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Mine Company Data with Decision-Support Tools

August 13, 2002
Related Topics: Human Resources Management Systems (HRMS/HRIS), Featured Article

How much do you know -- really know -- about your workforce? Sure, you probably can generate a report or create a spreadsheet indicating job titles, salaries, and the like. But do you know where the skills gaps are? How does your company’s turnover compare to industry benchmarks? How can you boost productivity in R & D?

If your company had implemented a decision-support/workforce-analytic system -- that is, software that gathers, analyzes, and manipulates data to assist in planning and decision-making -- you could answer all of those questions (and many more) in seconds.

For example: You could create what-if scenarios to test plans before implementing them and set goals and determine how well you reached them. You could measure productivity in a particular department or throughout the company and model various approaches for improving it. You could forecast staffing requirements for a future project. You could compare your company’s compensation plans with others in your industry; analyze your workforce by skills, demographics, or performance; and establish the cost and effectiveness of your training or recruiting methods. You could examine your workforce today, see how it has changed over time, analyze trends, and make long-range predictions.

"One of the largest voids in corporate America is lack of information about a company’s workforce," says Larry Hutchison, president of DoubleStar, a consulting firm headquartered in West Chester, Pennsylvania, that specializes in HR technology. "If you go to Ford and walk onto the factory floor, the supervisor can tell you everything about the robots that build the cars -- their downtime, their productivity, their error rates. Decision-support tools can provide the same kind of information on employees."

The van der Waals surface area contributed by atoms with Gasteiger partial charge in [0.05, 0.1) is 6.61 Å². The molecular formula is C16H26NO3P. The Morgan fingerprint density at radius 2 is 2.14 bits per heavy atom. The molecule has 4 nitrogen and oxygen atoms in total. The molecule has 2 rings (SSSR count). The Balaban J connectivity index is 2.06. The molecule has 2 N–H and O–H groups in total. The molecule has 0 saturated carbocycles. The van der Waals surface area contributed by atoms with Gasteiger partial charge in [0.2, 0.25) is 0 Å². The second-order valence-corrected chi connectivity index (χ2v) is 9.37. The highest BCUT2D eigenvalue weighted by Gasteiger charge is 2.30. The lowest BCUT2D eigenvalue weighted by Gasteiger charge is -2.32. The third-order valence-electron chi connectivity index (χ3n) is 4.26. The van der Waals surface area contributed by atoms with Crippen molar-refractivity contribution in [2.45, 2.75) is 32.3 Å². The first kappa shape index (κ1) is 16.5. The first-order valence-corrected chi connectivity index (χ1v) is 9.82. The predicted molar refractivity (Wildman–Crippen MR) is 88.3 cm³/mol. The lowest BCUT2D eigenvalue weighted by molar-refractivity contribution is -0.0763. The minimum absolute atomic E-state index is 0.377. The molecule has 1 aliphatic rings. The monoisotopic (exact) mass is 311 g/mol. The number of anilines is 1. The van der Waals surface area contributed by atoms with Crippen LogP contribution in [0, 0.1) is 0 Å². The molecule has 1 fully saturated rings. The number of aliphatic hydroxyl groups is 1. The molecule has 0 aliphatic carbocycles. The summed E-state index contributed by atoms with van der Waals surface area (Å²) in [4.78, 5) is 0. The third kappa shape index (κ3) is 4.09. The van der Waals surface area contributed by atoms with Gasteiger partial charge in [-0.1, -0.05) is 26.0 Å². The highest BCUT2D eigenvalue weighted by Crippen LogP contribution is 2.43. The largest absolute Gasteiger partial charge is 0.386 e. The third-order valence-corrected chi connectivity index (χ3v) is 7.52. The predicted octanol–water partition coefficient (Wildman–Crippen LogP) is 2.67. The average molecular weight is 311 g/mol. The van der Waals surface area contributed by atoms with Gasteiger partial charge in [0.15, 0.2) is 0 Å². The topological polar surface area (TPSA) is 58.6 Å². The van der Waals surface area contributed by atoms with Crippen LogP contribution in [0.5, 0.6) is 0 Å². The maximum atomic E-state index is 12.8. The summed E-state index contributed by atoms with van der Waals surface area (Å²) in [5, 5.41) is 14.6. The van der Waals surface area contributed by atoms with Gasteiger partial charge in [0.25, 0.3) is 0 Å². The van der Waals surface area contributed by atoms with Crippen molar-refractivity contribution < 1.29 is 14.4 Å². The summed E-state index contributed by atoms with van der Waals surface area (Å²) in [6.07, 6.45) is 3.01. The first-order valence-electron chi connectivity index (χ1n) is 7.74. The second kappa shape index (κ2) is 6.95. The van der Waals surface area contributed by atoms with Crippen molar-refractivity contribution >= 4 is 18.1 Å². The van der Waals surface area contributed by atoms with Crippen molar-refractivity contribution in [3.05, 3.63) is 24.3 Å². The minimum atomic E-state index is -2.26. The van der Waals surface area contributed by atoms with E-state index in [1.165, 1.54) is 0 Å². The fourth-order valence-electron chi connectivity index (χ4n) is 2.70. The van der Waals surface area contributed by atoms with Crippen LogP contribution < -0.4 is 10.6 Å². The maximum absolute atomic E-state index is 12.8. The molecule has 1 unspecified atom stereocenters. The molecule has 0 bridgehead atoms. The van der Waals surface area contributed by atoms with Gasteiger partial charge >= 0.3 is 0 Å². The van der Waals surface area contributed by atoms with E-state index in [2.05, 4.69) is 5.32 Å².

Better information, faster
SunTrust, a regional bank in the southeast and mid-Atlantic regions of the United States, is now implementing PeopleSoft’s Workforce Rewards application to improve compensation planning and job pricing. According to Richard Cherry, human resources systems manager, the tool will help the bank become more competitive in recruiting and retaining talent.

"For example, if we experience high turnover in a certain area, we can analyze why that is the case by assessing factors like training, location, and compensation," he says.

Fixing salaries to jobs had been a tedious, slow, manual process at SunTrust, Cherry says. "We had to gather job-market survey data from various vendors, price the job in each geographic area, and dump the information on a bunch of spreadsheets. This tool will automate the process, make the analyses accessible to managers, and provide better and more accurate information. It will also let managers look deep into issues such as salary actions and turnover head counts.

Integrating HR with the enterprise
That kind of ongoing planning, forecasting, and evaluating provides valuable insight into business performance and practices. "Companies that are best positioned to avoid being battered by sudden reverses or external factors are those that treat planning as a continuous exercise in operational decision-making, resource allocation, and performance management. [They] make consistent use of their Web architecture and business-intelligence tools," says Richard T. Roth, a managing director of the benchmarking firm Hackett Best Practices, which tracks the trends and performance of organizations throughout the world.

Sophisticated decision-support systems offered by major vendors don’t just focus on a particular HR responsibility, but analyze the enterprise as a whole, says Fumi Kondo, managing director of the IT consulting firm Intellilink Solutions. "They integrate business developments, sales, and other drivers of the business with HR, so HR becomes more than just a support area," she says. "HR becomes more strategic."

A data warehouse is the foundation of such an integrated enterprise-wide decision-support system. It serves as a central repository for the raw data from your company’s financial, customer-relationship management, and other systems, combined with external market information, such as salary surveys, for benchmarking. The system’s analytic tools then enable you to slice and dice and sort the data to create multidimensional what-if scenarios and hypotheses. In other words, it turns raw data into knowledge.